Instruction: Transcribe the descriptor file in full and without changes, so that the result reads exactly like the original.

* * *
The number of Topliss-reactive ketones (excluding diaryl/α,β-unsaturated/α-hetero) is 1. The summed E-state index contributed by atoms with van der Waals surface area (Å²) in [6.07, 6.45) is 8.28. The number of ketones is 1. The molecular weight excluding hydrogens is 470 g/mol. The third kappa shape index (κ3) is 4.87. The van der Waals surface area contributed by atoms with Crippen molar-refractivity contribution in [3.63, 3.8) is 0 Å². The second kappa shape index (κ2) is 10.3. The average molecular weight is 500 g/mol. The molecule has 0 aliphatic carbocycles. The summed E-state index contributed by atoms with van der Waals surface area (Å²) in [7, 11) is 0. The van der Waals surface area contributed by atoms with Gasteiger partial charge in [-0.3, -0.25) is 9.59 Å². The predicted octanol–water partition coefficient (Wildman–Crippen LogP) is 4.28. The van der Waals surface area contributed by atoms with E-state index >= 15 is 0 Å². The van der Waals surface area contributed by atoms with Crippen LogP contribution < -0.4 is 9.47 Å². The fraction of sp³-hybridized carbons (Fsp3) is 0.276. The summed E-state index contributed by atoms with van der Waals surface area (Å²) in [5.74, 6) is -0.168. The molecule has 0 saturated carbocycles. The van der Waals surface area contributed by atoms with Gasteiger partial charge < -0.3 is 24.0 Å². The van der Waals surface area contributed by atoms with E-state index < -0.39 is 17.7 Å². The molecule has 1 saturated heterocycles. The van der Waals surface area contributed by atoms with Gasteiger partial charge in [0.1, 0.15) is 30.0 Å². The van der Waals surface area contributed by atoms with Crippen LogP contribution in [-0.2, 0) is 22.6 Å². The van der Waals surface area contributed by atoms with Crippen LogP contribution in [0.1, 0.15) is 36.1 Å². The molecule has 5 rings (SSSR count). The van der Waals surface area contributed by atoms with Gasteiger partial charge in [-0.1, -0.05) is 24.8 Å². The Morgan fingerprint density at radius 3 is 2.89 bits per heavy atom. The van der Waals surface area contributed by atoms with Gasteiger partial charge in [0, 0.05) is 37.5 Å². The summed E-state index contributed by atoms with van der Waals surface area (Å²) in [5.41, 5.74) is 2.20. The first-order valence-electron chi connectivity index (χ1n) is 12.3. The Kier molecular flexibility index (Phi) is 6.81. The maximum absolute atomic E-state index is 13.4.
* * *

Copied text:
The number of Topliss-reactive ketones (excluding diaryl/α,β-unsaturated/α-hetero) is 1. The summed E-state index contributed by atoms with van der Waals surface area (Å²) in [6.07, 6.45) is 8.28. The number of ketones is 1. The molecular weight excluding hydrogens is 470 g/mol. The third kappa shape index (κ3) is 4.87. The van der Waals surface area contributed by atoms with Crippen molar-refractivity contribution in [3.63, 3.8) is 0 Å². The second kappa shape index (κ2) is 10.3. The average molecular weight is 500 g/mol. The molecule has 0 aliphatic carbocycles. The summed E-state index contributed by atoms with van der Waals surface area (Å²) in [7, 11) is 0. The van der Waals surface area contributed by atoms with Gasteiger partial charge in [-0.3, -0.25) is 9.59 Å². The predicted octanol–water partition coefficient (Wildman–Crippen LogP) is 4.28. The van der Waals surface area contributed by atoms with E-state index >= 15 is 0 Å². The van der Waals surface area contributed by atoms with Crippen LogP contribution < -0.4 is 9.47 Å². The fraction of sp³-hybridized carbons (Fsp3) is 0.276. The summed E-state index contributed by atoms with van der Waals surface area (Å²) in [5.74, 6) is -0.168. The molecule has 0 saturated carbocycles. The van der Waals surface area contributed by atoms with Gasteiger partial charge < -0.3 is 24.0 Å². The van der Waals surface area contributed by atoms with E-state index < -0.39 is 17.7 Å². The molecule has 1 saturated heterocycles. The van der Waals surface area contributed by atoms with Gasteiger partial charge in [0.1, 0.15) is 30.0 Å². The van der Waals surface area contributed by atoms with Crippen LogP contribution in [-0.2, 0) is 22.6 Å². The van der Waals surface area contributed by atoms with Crippen LogP contribution in [0.1, 0.15) is 36.1 Å². The molecule has 5 rings (SSSR count). The van der Waals surface area contributed by atoms with Gasteiger partial charge in [-0.1, -0.05) is 24.8 Å². The Morgan fingerprint density at radius 3 is 2.89 bits per heavy atom. The van der Waals surface area contributed by atoms with Gasteiger partial charge in [0, 0.05) is 37.5 Å². The summed E-state index contributed by atoms with van der Waals surface area (Å²) in [5.41, 5.74) is 2.20. The first-order valence-electron chi connectivity index (χ1n) is 12.3. The Kier molecular flexibility index (Phi) is 6.81. The maximum absolute atomic E-state index is 13.4.